In The Atlantic, Anne Applebaum writes that the coronavirus pandemic could utterly change how America sees itself. It could even have an impact similar to Matthew Perry’s steamships in Tokyo Bay, 1853. And I’ll come back to that.
What if it turns out, as it almost certainly will, that other nations are far better than we are at coping with this kind of catastrophe? Look at Singapore, which immediately created an app that could physically track everyone who was quarantined, and that energetically tracked down all the contacts of everyone identified to have the disease. Look at South Korea, with its proven testing ability. Look at Germany, where Chancellor Angela Merkel managed to speak honestly and openly about the disease—she predicted that 70 percent of Germans would get it—and yet did not crash the markets.
The United States, long accustomed to thinking of itself as the best, most efficient, and most technologically advanced society in the world, is about to be proved an unclothed emperor. When human life is in peril, we are not as good as Singapore, as South Korea, as Germany.
That depends on what happens in the next few weeks, of course. Maybe our social distancing and hand washing will be enough to limit the pandemic’s reach, and most of us will be untouched. It’s not impossible that our vast rural areas, so sparsely populated but so over-represented in the Electoral College, will not see much of the disease. In that case, expect a mass whining that it was all overblown and those libtards in the cities are just snowflakes.
However, I understand the S&P 500 dropped another 12 percent today, and the Dow dropped almost 3000 points. The effects of that will ripple everywhere sooner or later. People are hesitant to say the “R” word — recession — but eventually some authority figure will declare there is one.
What about Matthew Perry? If you’ve made it to Chapter 8 in my book The Circle of the Way, you’ll find Matthew Perry introduced on page 241. The Tokugawa shogunate had introduced a policy of strict isolation of Japan in the 1630s. This was mostly a reaction to the European colonialism that was spreading chaos and destruction through Asia. For more than two centuries Japan allowed only limited outside trade, and that only through the port of Nagasaki on the southernmost island of Kyushu. The only foreign presence allowed in Japan was a Dutch consolate in Nagasaki. Foreign books were banned as well. Only the most educated Japanese had any idea what was going on in the world outside Japan.
Matthew Perry and his smoke-bellowing, steam-powered warships were a huge shock to the Japanese. The flagship USS Susquehanna was twenty-five times larger than any Japanese vessel of the time. The squadron’s seventy-three guns included artillery that fired 150 lb. shot. The Japanese realized they were helpless against modern military technology. Isolation ended absruptly, and in the late 1850s and 1860s Japan came to be overrun by foreign, mostly European, merchants.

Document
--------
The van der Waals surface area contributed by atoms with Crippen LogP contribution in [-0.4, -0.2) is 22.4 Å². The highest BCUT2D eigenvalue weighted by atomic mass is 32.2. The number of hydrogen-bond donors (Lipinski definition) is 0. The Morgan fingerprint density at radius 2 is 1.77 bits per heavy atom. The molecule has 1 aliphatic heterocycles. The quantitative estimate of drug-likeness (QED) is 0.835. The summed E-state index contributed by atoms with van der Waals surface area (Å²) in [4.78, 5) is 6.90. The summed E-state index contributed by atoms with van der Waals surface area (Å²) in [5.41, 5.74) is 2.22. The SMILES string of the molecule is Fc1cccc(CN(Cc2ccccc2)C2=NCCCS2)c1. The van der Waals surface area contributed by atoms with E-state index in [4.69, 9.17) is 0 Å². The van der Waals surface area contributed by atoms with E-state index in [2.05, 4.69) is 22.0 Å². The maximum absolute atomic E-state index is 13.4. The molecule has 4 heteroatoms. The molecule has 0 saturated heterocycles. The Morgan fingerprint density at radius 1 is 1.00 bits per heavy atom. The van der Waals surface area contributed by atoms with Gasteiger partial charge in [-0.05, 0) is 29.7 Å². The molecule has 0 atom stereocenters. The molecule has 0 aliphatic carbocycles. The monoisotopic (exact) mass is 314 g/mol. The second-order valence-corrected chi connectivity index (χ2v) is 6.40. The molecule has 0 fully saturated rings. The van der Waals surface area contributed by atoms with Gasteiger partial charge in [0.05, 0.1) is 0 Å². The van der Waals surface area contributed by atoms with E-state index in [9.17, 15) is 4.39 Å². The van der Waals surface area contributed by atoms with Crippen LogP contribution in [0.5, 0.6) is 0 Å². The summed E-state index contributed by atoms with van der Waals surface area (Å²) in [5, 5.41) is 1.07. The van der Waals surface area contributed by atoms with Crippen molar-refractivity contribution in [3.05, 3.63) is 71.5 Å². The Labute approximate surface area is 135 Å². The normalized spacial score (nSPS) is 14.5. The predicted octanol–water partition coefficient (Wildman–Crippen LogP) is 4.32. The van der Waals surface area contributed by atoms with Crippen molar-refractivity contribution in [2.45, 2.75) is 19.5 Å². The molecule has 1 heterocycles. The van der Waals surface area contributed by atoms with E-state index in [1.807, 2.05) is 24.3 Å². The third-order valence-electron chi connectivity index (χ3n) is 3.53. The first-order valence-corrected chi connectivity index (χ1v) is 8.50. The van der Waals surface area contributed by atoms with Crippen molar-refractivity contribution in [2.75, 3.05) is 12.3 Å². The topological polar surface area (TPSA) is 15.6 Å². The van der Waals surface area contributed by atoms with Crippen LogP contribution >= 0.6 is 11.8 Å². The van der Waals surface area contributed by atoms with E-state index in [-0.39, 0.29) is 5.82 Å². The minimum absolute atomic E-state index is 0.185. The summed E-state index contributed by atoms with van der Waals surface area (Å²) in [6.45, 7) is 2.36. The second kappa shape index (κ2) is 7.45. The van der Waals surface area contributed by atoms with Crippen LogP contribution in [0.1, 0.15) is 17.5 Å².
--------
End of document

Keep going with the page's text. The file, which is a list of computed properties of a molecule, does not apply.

Shoguns, military dictators, had been the de facto rulers of Japan since 1185; the emperors were mostly figureheads. But the stresses caused by the foreigners ended the last shogunate in 1868. The young Meiji emperor seized control, and in a generation Japan went from medieval feudalism to westernized modernity. I wrote about these events in The Circle of the Way because they profoundly impacted Japanese Buddhism.
But the social-psychological shock of change also had a lot to do with the militarization of Japan in the early 20th century. The Japanese still were a deeply conservative and xenophobic people, and all those centuries of military culture didn’t end because the emperor said so. So the lingering effects of the Meiji Restoration were not all positive.
Will the coronavirus be our Matthew Perry? Maybe a hundred years from how someone can address that. It’s hard to know what the long-term effects of a cataclysmic event will be. I would have thought that Hurricane Katrina, and the abandonment of a major American city by the Bush Administration, would have been a huge red flag that something is deeply wrong in American politics. But other than making a fool of George W. Bush, nothing much seems to have changed. The effects of the September 11 attacks appear to have faded, except we’re still stuck in overseas wars. The financial crisis of 2008 doesn’t seem to have taught us any lessons.
But maybe those events didn’t impact enough people. Perhaps an old-fashioned plague will be just the thing to force a great re-thinking upon us. But the impact of Perry’s squadron in Tokyo Bay wasn’t immediate, either. Getting ourselves unstuck from stupid will probably take the next few years.